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Buena Vista farmer rallies for natural foods

Cassie Pence
Vail CO, Colorado
Special to the Daily/Town Planning and Urban Design Collaborative
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BUENA VISTA ” Apples shipped from New Zealand. Pears grown in Chile. Spinach picked in Mexico. A stroll through your local grocer’s produce section is like attending a United Nations meeting. But time is running out for this model of oil-based agriculture, Colorado farmer David Lynch said.

“Every bean, every carrot travels an average of 1,000 miles to get to your grocery store,” Lynch said. “We have created this industrial food system that hinges on cheap oil, and cheap oil is a thing of the past.”

Lynch started farming 34 years ago in Loveland for a church organization. In the ’90s, when the church could no longer afford to maintain the farm, Lynch took over control, forming Guidestone Farms as a business. It’s an example of community supported agriculture, where member families pay Lynch to farm, and in return, they receive fresh produce and dairy.

On Jan. 1, Lynch and the Roberts family ” Seth, Caitliln and Juniper May, who also work on the farm ” shut Guidestone down to create a new project in the Upper Arkansa River Valley at the base of the Collegiate Peaks.

The proposed development, Cottonwood Meadows in Buena Vista, is based on the “new urbanism” building philosophy. The community will comprise four to five villages within five minutes walking distance of each other. There will be townhouses, single family homes, office space, a recreational lodge, retail and other services, like a theater and coffee shop, as well as homes and services for seniors. But instead of a golf course at the community’s center, the villages will surround a vegetable farm and a raw milk dairy.

“This is really about coming home to eat. Coming back to our community and thinking about this whole idea of globalization as a short-lived opportunity based on cheap oil,” Lynch said. “Global warming is coinciding with this peak oil, and those two together are going to bring us back to reality that the earth is a living organism and is finite. It has limitations on what it can sustain.”

Land for Cottonwood Meadows’ farms was donated as open space by the land owner John Cogswell. Through his nonprofit, Guidestone, Lynch will contract the land to vegetable farmer Seth Roberts, and Lynch will run his dairy farm on part. The nonprofit will educate young farmers from around the country during internships and workshops. Even though Cottonwood Meadows has yet to be approved, Lynch is beginning work on the farms.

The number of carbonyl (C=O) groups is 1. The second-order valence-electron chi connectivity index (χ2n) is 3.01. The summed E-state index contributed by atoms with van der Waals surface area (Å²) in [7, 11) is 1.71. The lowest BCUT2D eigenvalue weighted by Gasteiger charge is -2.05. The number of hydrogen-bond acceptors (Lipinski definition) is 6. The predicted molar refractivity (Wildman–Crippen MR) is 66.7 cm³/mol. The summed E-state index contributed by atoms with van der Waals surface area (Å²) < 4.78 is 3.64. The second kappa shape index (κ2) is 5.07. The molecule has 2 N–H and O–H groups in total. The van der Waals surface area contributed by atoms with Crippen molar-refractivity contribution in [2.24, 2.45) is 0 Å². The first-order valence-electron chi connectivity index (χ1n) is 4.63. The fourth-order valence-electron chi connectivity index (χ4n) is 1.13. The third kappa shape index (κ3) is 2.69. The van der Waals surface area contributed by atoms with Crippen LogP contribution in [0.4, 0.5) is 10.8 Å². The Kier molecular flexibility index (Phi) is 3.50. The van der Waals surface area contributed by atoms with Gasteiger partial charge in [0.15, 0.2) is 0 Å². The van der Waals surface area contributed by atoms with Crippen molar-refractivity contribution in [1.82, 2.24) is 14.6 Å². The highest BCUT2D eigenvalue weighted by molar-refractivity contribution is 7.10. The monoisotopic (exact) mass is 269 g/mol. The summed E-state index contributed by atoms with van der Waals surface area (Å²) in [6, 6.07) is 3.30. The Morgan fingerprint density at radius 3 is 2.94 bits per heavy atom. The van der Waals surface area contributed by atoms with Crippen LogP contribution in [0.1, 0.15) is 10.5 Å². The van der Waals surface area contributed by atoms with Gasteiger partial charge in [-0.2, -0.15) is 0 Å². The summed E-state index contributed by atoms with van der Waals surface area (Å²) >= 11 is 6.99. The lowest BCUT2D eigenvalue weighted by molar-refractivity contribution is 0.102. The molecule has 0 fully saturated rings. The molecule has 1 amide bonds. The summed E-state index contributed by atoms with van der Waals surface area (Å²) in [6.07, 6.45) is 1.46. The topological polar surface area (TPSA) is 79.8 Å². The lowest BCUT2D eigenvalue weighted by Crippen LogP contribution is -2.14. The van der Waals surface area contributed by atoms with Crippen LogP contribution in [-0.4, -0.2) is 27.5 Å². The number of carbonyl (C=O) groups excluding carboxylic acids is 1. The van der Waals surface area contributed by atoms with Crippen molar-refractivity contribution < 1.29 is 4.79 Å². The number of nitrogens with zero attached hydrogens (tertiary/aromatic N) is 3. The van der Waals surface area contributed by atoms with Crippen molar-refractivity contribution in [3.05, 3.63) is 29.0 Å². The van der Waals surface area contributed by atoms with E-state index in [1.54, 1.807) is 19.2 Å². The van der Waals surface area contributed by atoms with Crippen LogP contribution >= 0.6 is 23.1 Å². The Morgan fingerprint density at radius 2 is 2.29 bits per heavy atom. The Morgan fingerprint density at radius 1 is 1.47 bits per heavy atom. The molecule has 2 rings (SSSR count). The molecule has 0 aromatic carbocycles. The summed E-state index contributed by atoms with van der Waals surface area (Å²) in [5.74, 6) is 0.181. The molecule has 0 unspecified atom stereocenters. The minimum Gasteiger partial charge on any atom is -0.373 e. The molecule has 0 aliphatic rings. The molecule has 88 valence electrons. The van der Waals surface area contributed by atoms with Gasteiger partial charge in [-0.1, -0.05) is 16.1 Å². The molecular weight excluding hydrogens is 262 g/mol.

“A lot of young farmers who want to farm near cities to provide a local food economy do not have the resources to own the land because land is too expensive, especially the land next to cities,” Lynch said. “This is an issue throughout Colorado and nationally.”

The name Guidestone is symbolic. It refers to the Native American symbol for wisdom. Indians believe wisdom is held in the land within the stones.

When Cogswell bought the large hay meadow and adjacent lands across from his home in Buena Vista, he knew he really had something special. A retired attorney, who grew up on a farm in Saguache, Colorado, Cogswell wanted to develop, but he also wanted preserve the meadow and heritage of the land. But the initial plans for the meadow, submitted by designers from Denver, were too “resort oriented.” It wasn’t what Cogswell wanted to leave as a legacy for the community.

After working with engineer and geologist Mike Allen, and learning about “new urbanism” from two young kayakers, Jed and Katie Selby, whose new Buena Vista community South Main follows new urbanism values, Cogswell found a plan that worked.

“Our previous plan had 35 percent open space,” Allen said. “We have been able to increase that to 50 percent with the concept of new urbanism.”

In the 1960s, development grew according to zoning: a shopping mall on one block, high end homes on another and low income housing on the fringes, Allen said. The burden of transportation was on the automobile, and the modern day zoning was creating sprawl.

“New urbanism strives for communities that are more pedestrian oriented and more sustainable over time,” Allen said, who is the president of the development company overseeing the Cottonwood Meadows project. “Given our energy constraints, it’s about creating a community that is more self sufficient.”

Allen likens new urbanism to the Old World villages in Europe, where a family would settle, begin farming, build a homestead and slowly businesses would rise and then eventually a downtown would form.

“There was no zoning. These communities grew organically,” Allen said.

For Cottonwood Meadows, Allen said they aren’t trying to recreate a downtown Buena Vista, but they will provide essential services, like fresh vegetables, within walking distance to reduce the dependency of the automobile.

“In many cases, our society is getting away from its roots,” Allen said. “It’s way to easy to not know your neighbor or to not be engaged in your community. Having the opportunity to move to the mountains and grow your own food, to share that, is really a dream come true to me.”

Arts and Entertainment Editor Cassie Pence can be reached at 748-2938, or cpence@vaildaily.com.


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